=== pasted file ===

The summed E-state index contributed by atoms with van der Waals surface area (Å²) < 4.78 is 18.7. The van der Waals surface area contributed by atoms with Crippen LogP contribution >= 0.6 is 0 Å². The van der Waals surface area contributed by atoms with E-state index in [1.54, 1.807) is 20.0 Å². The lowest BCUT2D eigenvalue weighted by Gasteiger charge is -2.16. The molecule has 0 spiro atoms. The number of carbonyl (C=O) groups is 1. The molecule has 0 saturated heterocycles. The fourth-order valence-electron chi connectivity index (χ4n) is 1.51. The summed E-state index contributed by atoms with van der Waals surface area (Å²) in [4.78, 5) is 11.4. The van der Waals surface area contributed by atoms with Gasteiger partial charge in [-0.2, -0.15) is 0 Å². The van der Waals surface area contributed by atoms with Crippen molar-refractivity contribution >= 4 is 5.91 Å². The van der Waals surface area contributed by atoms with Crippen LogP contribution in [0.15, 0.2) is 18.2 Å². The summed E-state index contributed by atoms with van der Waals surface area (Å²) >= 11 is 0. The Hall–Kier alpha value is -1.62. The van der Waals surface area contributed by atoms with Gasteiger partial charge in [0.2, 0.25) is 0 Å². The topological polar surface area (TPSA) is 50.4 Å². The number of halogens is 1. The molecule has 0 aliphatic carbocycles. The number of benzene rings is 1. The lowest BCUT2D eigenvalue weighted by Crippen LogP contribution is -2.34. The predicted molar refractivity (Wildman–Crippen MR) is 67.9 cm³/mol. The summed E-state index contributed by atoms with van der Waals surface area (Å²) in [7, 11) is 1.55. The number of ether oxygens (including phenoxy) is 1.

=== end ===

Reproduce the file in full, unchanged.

The summed E-state index contributed by atoms with van der Waals surface area (Å²) < 4.78 is 18.7. The van der Waals surface area contributed by atoms with Crippen LogP contribution >= 0.6 is 0 Å². The van der Waals surface area contributed by atoms with E-state index in [1.54, 1.807) is 20.0 Å². The lowest BCUT2D eigenvalue weighted by Gasteiger charge is -2.16. The molecule has 0 spiro atoms. The number of carbonyl (C=O) groups is 1. The molecule has 0 saturated heterocycles. The fourth-order valence-electron chi connectivity index (χ4n) is 1.51. The summed E-state index contributed by atoms with van der Waals surface area (Å²) in [4.78, 5) is 11.4. The van der Waals surface area contributed by atoms with Gasteiger partial charge in [-0.2, -0.15) is 0 Å². The van der Waals surface area contributed by atoms with Crippen molar-refractivity contribution >= 4 is 5.91 Å². The van der Waals surface area contributed by atoms with Crippen LogP contribution in [0.15, 0.2) is 18.2 Å². The summed E-state index contributed by atoms with van der Waals surface area (Å²) >= 11 is 0. The Hall–Kier alpha value is -1.62. The van der Waals surface area contributed by atoms with Gasteiger partial charge in [0.2, 0.25) is 0 Å². The topological polar surface area (TPSA) is 50.4 Å². The number of halogens is 1. The molecule has 0 aliphatic carbocycles. The number of benzene rings is 1. The lowest BCUT2D eigenvalue weighted by Crippen LogP contribution is -2.34. The predicted molar refractivity (Wildman–Crippen MR) is 67.9 cm³/mol. The summed E-state index contributed by atoms with van der Waals surface area (Å²) in [7, 11) is 1.55. The number of ether oxygens (including phenoxy) is 1.